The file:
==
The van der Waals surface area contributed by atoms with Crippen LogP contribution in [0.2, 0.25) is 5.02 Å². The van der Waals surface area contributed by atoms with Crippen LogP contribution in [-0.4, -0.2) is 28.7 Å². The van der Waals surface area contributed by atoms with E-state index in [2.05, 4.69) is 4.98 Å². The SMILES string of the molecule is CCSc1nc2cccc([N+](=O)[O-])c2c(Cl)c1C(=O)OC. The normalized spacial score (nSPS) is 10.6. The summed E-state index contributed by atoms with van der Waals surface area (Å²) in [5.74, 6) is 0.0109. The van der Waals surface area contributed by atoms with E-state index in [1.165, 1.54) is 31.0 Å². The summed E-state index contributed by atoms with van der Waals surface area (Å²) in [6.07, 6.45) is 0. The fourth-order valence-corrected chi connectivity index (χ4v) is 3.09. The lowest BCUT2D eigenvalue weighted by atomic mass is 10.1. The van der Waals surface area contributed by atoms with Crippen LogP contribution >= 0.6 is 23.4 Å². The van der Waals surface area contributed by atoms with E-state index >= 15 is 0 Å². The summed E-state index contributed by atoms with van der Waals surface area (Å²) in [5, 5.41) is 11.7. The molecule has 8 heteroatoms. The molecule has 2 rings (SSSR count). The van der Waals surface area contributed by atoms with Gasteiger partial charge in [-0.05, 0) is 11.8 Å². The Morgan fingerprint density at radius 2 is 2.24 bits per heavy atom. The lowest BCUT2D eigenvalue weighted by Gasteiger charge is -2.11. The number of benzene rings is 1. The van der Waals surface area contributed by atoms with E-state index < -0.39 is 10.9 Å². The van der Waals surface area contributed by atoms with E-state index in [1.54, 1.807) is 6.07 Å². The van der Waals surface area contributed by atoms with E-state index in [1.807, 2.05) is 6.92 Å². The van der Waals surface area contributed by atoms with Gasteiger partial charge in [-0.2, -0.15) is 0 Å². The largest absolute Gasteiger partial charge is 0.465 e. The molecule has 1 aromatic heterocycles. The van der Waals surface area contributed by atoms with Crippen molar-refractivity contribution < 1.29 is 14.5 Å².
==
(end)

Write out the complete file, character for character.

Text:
The van der Waals surface area contributed by atoms with Crippen LogP contribution in [0.2, 0.25) is 5.02 Å². The van der Waals surface area contributed by atoms with Crippen LogP contribution in [-0.4, -0.2) is 28.7 Å². The van der Waals surface area contributed by atoms with E-state index in [2.05, 4.69) is 4.98 Å². The SMILES string of the molecule is CCSc1nc2cccc([N+](=O)[O-])c2c(Cl)c1C(=O)OC. The normalized spacial score (nSPS) is 10.6. The summed E-state index contributed by atoms with van der Waals surface area (Å²) in [5.74, 6) is 0.0109. The van der Waals surface area contributed by atoms with E-state index in [1.165, 1.54) is 31.0 Å². The summed E-state index contributed by atoms with van der Waals surface area (Å²) in [6.07, 6.45) is 0. The fourth-order valence-corrected chi connectivity index (χ4v) is 3.09. The lowest BCUT2D eigenvalue weighted by atomic mass is 10.1. The van der Waals surface area contributed by atoms with Crippen LogP contribution >= 0.6 is 23.4 Å². The van der Waals surface area contributed by atoms with E-state index >= 15 is 0 Å². The summed E-state index contributed by atoms with van der Waals surface area (Å²) in [5, 5.41) is 11.7. The molecule has 8 heteroatoms. The molecule has 2 rings (SSSR count). The van der Waals surface area contributed by atoms with Gasteiger partial charge in [-0.05, 0) is 11.8 Å². The Morgan fingerprint density at radius 2 is 2.24 bits per heavy atom. The lowest BCUT2D eigenvalue weighted by Gasteiger charge is -2.11. The number of benzene rings is 1. The van der Waals surface area contributed by atoms with E-state index < -0.39 is 10.9 Å². The van der Waals surface area contributed by atoms with E-state index in [1.54, 1.807) is 6.07 Å². The van der Waals surface area contributed by atoms with E-state index in [1.807, 2.05) is 6.92 Å². The van der Waals surface area contributed by atoms with Gasteiger partial charge in [-0.2, -0.15) is 0 Å². The largest absolute Gasteiger partial charge is 0.465 e. The molecule has 1 aromatic heterocycles. The van der Waals surface area contributed by atoms with Crippen molar-refractivity contribution < 1.29 is 14.5 Å².